There is behavior in my house which I am not happy with.
My firstborn, the boy who made me a mother, the boy who occupied my every waking moment (and dreams) – has been getting on my every last nerve lately. I am not happy to admit that I have yelled, threatened, given him deathly looks, and ignored him (this hurts me the most). He pushes all my buttons. He does not listen to me, although I’ve tried asking nicely, speaking softly, being reasonable, which then went on to bribery and offering incentives, and progressively got to the point where I hate myself, because I’m not being nice to my son.
No effect. He doesn’t care what I say or do. So I get mad and when I get mad, I get quiet. I go into my cave, and focus on what needs to get done (and my other three children).
He’s almost 5. He’s pushing boundaries, asserting himself, and probably trying to get attention. I understand what it’s like to be one of four children. I was ignored a lot too as a child (at least, that’s how I felt), and the last thing I want to do, is to make my own children feel the same way. I’m afraid I’m failing at this already.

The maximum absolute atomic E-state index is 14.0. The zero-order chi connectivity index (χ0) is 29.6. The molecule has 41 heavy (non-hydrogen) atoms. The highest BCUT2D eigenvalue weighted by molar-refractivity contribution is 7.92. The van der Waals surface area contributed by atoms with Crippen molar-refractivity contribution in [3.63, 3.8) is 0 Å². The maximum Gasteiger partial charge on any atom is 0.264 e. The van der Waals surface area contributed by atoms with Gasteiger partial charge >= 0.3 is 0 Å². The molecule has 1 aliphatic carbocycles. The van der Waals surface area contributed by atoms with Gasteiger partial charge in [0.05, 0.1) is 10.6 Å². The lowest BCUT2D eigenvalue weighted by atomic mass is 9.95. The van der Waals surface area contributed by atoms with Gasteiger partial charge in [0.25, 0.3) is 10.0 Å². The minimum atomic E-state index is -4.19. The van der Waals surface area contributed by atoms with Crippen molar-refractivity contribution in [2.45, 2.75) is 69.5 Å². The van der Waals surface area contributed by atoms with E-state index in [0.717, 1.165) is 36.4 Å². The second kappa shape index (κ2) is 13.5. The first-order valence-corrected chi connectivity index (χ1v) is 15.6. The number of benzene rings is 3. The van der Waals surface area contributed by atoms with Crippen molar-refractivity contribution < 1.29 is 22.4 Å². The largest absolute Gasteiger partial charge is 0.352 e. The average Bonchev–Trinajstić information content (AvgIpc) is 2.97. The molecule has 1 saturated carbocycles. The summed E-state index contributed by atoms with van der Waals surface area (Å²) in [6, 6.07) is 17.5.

We are in the trenches of newborn-ness, multiply by two. I am barely keeping up with the babies as it is. My older two have been thrown into a situation not of their doing. It is unfair, I realise that. I am expecting a lot by hoping that they’ll get by without me in their face all the time. Most days, we do okay. On the rare occasion, we even do well. But the moments that stand out are for me are the ones where we have to admit that it was a bad, no good, horrid day.
I think because he’s the oldest, and nearly 5, I expect a lot more from him. SO UNFAIR, I know. I know where part of the problem lies – it’s me. I haven’t given him enough time or attention. I read somewhere that for children to listen to us, we have to fill their “attachment tank”. We have to give them what they need emotionally, so they feel secure in their relationships with us.
His attachment tank is empty. That’s on me. I feel terrible, and I want to rectify it. It’s not an overnight project, we have to work on it gradually. I am trying to take time daily to be with him, one-on-one, uninterrupted (and with twin two-month olds, it is hard), even just to cuddle. I’m trying to remember that the first few minutes of each day, and each night, are the most important with children. One to start the day off right, the other to make it right. As the twins get older, I hope to be able to carve out more time for my older kids. It’s a daily journey, to get where we want to be, and even then, it will be a constant work-in-progress.
I imagine that being the firstborn cannot be easy. Going from an only child with 100% of your parents attention, to 50%, then cruelly, to just 25% (if at all), is hard.
We have to fill that attachment tank again. For his sake, and mine.